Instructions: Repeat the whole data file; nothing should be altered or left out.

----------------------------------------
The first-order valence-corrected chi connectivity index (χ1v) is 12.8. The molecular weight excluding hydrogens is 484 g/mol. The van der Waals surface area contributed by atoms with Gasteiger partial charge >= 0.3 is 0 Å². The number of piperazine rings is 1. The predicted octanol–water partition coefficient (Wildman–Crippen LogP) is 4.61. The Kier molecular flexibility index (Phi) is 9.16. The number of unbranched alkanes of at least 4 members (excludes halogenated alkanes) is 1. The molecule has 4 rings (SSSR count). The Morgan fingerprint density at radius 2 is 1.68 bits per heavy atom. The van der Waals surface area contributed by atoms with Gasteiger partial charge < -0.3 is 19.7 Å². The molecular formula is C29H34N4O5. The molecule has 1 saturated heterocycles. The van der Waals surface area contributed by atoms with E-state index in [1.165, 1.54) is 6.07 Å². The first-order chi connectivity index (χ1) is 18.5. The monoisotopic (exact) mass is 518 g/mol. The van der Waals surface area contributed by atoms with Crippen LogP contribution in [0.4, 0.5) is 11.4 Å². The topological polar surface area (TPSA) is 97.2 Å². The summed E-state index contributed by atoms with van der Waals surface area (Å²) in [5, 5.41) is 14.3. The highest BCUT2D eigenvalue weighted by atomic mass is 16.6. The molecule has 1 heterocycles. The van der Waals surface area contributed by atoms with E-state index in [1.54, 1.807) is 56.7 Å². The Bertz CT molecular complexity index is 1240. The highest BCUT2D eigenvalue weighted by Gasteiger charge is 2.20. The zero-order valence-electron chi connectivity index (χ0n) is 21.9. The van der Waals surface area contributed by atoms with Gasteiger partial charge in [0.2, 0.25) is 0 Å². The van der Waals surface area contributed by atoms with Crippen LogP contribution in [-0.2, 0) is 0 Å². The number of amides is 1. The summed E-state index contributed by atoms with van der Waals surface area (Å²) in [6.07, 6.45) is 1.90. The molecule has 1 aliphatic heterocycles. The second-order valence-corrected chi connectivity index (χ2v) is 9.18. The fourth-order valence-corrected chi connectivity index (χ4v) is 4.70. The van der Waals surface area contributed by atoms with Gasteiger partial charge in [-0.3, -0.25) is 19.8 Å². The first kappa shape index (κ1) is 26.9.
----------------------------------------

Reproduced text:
The first-order valence-corrected chi connectivity index (χ1v) is 12.8. The molecular weight excluding hydrogens is 484 g/mol. The van der Waals surface area contributed by atoms with Gasteiger partial charge >= 0.3 is 0 Å². The number of piperazine rings is 1. The predicted octanol–water partition coefficient (Wildman–Crippen LogP) is 4.61. The Kier molecular flexibility index (Phi) is 9.16. The number of unbranched alkanes of at least 4 members (excludes halogenated alkanes) is 1. The molecule has 4 rings (SSSR count). The Morgan fingerprint density at radius 2 is 1.68 bits per heavy atom. The van der Waals surface area contributed by atoms with Gasteiger partial charge < -0.3 is 19.7 Å². The molecular formula is C29H34N4O5. The molecule has 1 saturated heterocycles. The van der Waals surface area contributed by atoms with E-state index in [1.165, 1.54) is 6.07 Å². The first-order chi connectivity index (χ1) is 18.5. The monoisotopic (exact) mass is 518 g/mol. The van der Waals surface area contributed by atoms with Crippen LogP contribution in [0.4, 0.5) is 11.4 Å². The topological polar surface area (TPSA) is 97.2 Å². The summed E-state index contributed by atoms with van der Waals surface area (Å²) in [5, 5.41) is 14.3. The highest BCUT2D eigenvalue weighted by atomic mass is 16.6. The molecule has 1 heterocycles. The van der Waals surface area contributed by atoms with E-state index in [1.54, 1.807) is 56.7 Å². The Bertz CT molecular complexity index is 1240. The highest BCUT2D eigenvalue weighted by Gasteiger charge is 2.20. The zero-order valence-electron chi connectivity index (χ0n) is 21.9. The van der Waals surface area contributed by atoms with Gasteiger partial charge in [0.2, 0.25) is 0 Å². The van der Waals surface area contributed by atoms with Crippen LogP contribution in [-0.2, 0) is 0 Å². The number of amides is 1. The summed E-state index contributed by atoms with van der Waals surface area (Å²) in [6.07, 6.45) is 1.90. The molecule has 1 aliphatic heterocycles. The second-order valence-corrected chi connectivity index (χ2v) is 9.18. The fourth-order valence-corrected chi connectivity index (χ4v) is 4.70. The van der Waals surface area contributed by atoms with Gasteiger partial charge in [-0.3, -0.25) is 19.8 Å². The first kappa shape index (κ1) is 26.9.